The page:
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An invisible population is denied its right to be ordinary

I am invisible. I am your friend. I am your neighbor. I am your boss, your secretary, your teacher, your mechanic, your golf buddy. I sit next to you in church, stand behind you in the Publix express lane, ride in your car pool, bump into you in aerobics class. I am your child. You see me every day, but you do not recognize me. I am gay. If you know 10 people, you probably know one homosexual. That is the generally accepted statistic; one of every 10 people is gay. You know us; you just don't see us. You cannot identify us by our skin color or our politics or our religion. We are invisible in every profession, every organization and every neighborhood. I am ordinary. I am just another human. Believe it or not, you know me.

I am invisible simply because I am afraid of losing my job, my home, my ability to live my life in just the same way as you. Forty years ago black people were denied the right to live equal lives simply because they were different. One hundred years ago Irish people were denied the right to live equal lives simply because they were different. Two hundred years ago the Puritans were denied the right to live equal lives simply because they were different. We, too, are simply different. Gays are not "aberrant" or "immoral." We do not seek to "recruit" straight people. ("Group gathers to oppose gay rights measures," St. Petersburg Times, April 23). We simply want to be left alone, free from legal discrimination, to be just who we are, just as you are left alone, free from legal discrimination, to be just who you are _ black, Jewish, tall, senior citizen, communist, Christian, Republican or Caucasian. We are not different from you. The only thing aberrant or immoral about being gay is that we must be invisible at the risk of the loss of our ordinary lives.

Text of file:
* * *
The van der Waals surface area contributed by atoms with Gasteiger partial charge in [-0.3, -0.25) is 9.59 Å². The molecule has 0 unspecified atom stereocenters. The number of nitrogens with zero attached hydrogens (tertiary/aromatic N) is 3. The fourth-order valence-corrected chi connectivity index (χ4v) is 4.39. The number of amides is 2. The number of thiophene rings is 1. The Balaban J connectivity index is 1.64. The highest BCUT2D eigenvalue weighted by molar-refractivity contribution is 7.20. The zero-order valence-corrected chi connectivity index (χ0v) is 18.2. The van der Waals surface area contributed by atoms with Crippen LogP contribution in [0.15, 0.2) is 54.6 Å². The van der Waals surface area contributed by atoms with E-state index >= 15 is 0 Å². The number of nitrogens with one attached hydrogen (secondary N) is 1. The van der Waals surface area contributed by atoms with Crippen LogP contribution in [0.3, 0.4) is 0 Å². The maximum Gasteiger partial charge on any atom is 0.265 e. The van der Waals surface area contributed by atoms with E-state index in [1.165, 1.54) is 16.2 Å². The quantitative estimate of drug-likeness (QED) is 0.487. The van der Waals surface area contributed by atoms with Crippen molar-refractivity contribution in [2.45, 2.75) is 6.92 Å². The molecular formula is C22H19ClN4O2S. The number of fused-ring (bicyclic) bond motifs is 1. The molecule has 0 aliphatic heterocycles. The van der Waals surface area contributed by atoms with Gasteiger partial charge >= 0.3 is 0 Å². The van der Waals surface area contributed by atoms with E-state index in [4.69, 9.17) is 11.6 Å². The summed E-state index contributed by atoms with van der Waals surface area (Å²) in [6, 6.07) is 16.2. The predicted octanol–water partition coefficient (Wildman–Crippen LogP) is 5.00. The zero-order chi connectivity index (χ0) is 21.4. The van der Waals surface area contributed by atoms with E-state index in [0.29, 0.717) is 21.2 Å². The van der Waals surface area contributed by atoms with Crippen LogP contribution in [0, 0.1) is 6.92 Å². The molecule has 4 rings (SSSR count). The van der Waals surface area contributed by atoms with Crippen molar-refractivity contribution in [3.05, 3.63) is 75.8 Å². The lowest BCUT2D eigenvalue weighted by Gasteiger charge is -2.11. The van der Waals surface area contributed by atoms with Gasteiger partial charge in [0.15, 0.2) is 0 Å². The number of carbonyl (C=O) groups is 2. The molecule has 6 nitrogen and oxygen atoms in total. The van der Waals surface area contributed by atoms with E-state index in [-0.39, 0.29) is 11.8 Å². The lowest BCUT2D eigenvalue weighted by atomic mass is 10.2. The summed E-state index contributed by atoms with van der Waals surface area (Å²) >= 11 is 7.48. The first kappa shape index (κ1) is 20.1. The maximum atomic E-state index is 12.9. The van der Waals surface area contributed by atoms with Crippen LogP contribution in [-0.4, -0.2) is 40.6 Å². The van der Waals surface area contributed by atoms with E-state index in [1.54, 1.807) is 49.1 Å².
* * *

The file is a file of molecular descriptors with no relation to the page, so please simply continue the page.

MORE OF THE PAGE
I am not aberrant or immoral. I am a high school teacher in Pasco County, a Christian, a Democrat, an ordinary human being. I mow my lawn, dream of winning the lottery, go to the beach and like to eat pizza and watch a video on Friday night. I fall in love, suffer setbacks, feel guilty when I yell at the dog. You think I am just like you, and I am, but I am also different. Aren't we all? Why must I be invisible for my difference?

I am not ashamed of being gay. I am happy and well-adjusted. I have friends who are gay and straight, just as I have friends who are black and white and Hispanic and Asian and Jewish and Buddhist and agnostic and Republican and Democratic and apolitical and male and female. I am a productive member of your community. I am invisible, however, because I am afraid. If my name appears in this publication, I legally could be denied my right to continue my ordinary life.

You know me. I am one of every 10 people. You do business with me, joke with me at the water fountain, eat lunch with me. You may love me. Maybe if I could live my ordinary life, free from legal discrimination, free to sign my name to a letter, I would trust you to see me: your golf buddy, your boss, your friend, your child. Maybe you would realize just how ordinary I am. Maybe you only hate me because I am invisible.

Name withheld.

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